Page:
5th Rochester International Jazz Festival, Part 2-3
One of the big advantages of the RIJF is the ability to hear international acts who would not normally be able to play this city (due to a number of reasons: financial, logistical). Trio Braam-DeJoode-Vatcher is one such group. (Actually bassist DeJoode had played the Bop Shop a month previously with the Ab Baars Quartet and it was great to see him again.) They played in the glassed in atrium of Max's of Eastman Place, an upscale restaurant. Braam's piano trio music is brimming with vitality, playfulness and humor. He's a modernist with a respect for the tradition but that respect doesn't bog his playing down in historical cliches. If anything, he does just the opposite. He takes signposts such as a stride left hand or a boogie pattern and turns it upside down and inside out. DeJoode is a resourceful bassist who is able to get the most amazing sounds out of his instrument and he plays with a hard, scrabbling energy that makes his bass an equal in any group he's playing. Vatcher's unique approach to drums seems like it's fragmenting the rhythm but when it's all put together one realizes he's swinging this group in unique and wonderful ways. Braam's music gives the bass and drums plenty of space and it's apparent the pianist views all three members of the trio as equals, not a pianist with bass/drums accompaniment. The set was comprised of pieces from the trio's most recent release, Change This Song with the dark and moody "Nightsong Aches (all song titles are anagrams of the album's title) being a particular standout. This edgy, not-easily-absorbed music was surprisingly well-received and the trio was brought back for an encore by the capacity crowd. The set was another of the major highlights of the festival.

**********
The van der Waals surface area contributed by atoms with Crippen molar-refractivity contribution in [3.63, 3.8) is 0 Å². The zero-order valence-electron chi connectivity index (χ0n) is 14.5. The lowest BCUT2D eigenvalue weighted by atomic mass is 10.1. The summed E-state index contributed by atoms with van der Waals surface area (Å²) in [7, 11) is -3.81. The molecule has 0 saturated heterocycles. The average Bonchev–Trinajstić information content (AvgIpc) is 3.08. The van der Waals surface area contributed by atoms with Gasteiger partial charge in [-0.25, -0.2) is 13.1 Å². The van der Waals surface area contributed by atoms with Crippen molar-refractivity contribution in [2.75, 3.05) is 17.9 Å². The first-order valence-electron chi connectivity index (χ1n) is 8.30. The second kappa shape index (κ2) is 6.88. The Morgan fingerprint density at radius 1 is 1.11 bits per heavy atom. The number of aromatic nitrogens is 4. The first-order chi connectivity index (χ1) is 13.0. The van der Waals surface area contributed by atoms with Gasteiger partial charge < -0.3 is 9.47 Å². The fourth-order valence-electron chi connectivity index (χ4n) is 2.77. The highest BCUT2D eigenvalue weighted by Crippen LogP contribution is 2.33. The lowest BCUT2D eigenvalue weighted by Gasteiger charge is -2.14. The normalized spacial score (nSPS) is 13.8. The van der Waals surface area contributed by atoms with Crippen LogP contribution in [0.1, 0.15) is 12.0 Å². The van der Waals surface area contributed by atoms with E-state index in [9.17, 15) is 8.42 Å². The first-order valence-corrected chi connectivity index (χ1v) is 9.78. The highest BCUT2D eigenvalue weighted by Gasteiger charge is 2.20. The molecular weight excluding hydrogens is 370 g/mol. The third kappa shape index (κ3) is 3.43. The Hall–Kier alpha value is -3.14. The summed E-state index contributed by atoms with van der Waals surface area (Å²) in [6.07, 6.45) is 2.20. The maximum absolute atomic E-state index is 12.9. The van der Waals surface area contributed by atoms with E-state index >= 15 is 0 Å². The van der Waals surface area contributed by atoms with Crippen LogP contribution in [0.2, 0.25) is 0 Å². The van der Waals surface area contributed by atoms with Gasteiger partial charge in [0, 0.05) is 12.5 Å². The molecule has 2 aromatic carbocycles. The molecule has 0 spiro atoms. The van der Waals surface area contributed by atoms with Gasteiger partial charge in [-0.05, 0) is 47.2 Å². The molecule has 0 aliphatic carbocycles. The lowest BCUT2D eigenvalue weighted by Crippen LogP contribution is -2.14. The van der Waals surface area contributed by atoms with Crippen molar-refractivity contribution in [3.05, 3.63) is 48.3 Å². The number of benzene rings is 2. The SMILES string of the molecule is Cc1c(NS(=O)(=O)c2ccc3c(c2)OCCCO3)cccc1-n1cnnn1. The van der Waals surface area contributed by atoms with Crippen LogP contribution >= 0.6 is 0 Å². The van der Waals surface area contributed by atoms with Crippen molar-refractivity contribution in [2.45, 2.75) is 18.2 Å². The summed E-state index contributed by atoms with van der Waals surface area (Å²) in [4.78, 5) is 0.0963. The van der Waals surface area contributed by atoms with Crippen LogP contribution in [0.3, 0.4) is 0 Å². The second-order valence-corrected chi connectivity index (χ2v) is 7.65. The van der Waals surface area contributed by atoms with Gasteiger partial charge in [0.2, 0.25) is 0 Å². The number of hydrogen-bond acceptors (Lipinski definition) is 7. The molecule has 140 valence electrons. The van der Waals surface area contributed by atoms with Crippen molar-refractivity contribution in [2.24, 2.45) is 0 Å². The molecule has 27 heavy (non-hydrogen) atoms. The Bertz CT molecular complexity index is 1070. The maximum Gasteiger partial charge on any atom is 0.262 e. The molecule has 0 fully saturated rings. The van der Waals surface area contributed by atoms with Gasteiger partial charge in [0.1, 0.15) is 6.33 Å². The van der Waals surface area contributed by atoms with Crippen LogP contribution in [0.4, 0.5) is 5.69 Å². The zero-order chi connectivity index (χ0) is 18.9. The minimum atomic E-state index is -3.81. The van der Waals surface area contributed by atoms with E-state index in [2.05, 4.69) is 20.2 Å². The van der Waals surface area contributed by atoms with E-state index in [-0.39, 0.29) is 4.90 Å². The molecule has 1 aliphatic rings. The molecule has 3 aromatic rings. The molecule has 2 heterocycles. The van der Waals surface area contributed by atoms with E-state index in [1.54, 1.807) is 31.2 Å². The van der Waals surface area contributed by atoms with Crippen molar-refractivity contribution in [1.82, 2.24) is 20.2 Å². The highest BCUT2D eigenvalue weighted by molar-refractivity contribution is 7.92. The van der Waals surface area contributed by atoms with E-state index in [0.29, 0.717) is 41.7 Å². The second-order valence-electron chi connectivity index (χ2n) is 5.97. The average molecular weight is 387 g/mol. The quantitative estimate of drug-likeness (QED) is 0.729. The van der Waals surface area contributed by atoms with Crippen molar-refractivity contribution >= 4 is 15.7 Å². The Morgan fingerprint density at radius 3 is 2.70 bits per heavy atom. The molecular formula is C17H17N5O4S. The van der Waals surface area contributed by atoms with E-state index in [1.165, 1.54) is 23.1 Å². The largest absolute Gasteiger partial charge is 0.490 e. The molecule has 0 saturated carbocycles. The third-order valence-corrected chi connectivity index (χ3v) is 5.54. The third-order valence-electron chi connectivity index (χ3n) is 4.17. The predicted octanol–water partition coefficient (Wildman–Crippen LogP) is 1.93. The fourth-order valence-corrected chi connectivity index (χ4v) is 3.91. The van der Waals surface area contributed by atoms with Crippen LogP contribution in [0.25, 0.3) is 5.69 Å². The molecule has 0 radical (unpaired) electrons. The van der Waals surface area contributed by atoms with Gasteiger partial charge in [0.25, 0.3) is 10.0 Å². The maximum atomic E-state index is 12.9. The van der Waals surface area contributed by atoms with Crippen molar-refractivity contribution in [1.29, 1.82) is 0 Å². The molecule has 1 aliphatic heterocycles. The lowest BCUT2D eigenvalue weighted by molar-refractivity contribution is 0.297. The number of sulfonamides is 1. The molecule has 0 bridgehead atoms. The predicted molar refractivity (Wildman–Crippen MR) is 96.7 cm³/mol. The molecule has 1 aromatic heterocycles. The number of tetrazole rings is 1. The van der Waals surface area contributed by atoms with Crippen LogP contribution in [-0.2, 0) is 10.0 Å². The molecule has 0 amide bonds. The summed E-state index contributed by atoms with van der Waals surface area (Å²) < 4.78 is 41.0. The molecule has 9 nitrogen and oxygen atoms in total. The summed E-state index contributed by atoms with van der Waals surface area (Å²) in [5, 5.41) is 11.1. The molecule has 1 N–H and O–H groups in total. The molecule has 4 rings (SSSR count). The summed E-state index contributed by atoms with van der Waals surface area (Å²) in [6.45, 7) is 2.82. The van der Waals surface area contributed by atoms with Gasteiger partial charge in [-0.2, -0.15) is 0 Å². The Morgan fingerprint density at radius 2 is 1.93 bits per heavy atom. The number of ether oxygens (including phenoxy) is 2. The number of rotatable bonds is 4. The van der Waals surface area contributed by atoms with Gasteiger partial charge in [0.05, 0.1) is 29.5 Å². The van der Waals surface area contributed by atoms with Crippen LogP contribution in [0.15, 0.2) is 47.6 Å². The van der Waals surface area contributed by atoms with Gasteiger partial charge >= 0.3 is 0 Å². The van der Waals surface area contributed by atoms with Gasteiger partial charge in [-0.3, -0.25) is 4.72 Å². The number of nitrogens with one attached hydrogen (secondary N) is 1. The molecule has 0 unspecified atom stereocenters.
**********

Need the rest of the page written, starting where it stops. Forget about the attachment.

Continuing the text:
Roberto Occhipinti Quintet, David Binney, and Trio Braam-DeJoode-Vatcher by Garry Geer
Claudia Quintet and Respect Sextet by Don Ver Ploeg
Billy Bang Quintet by Thomas P. Frizelle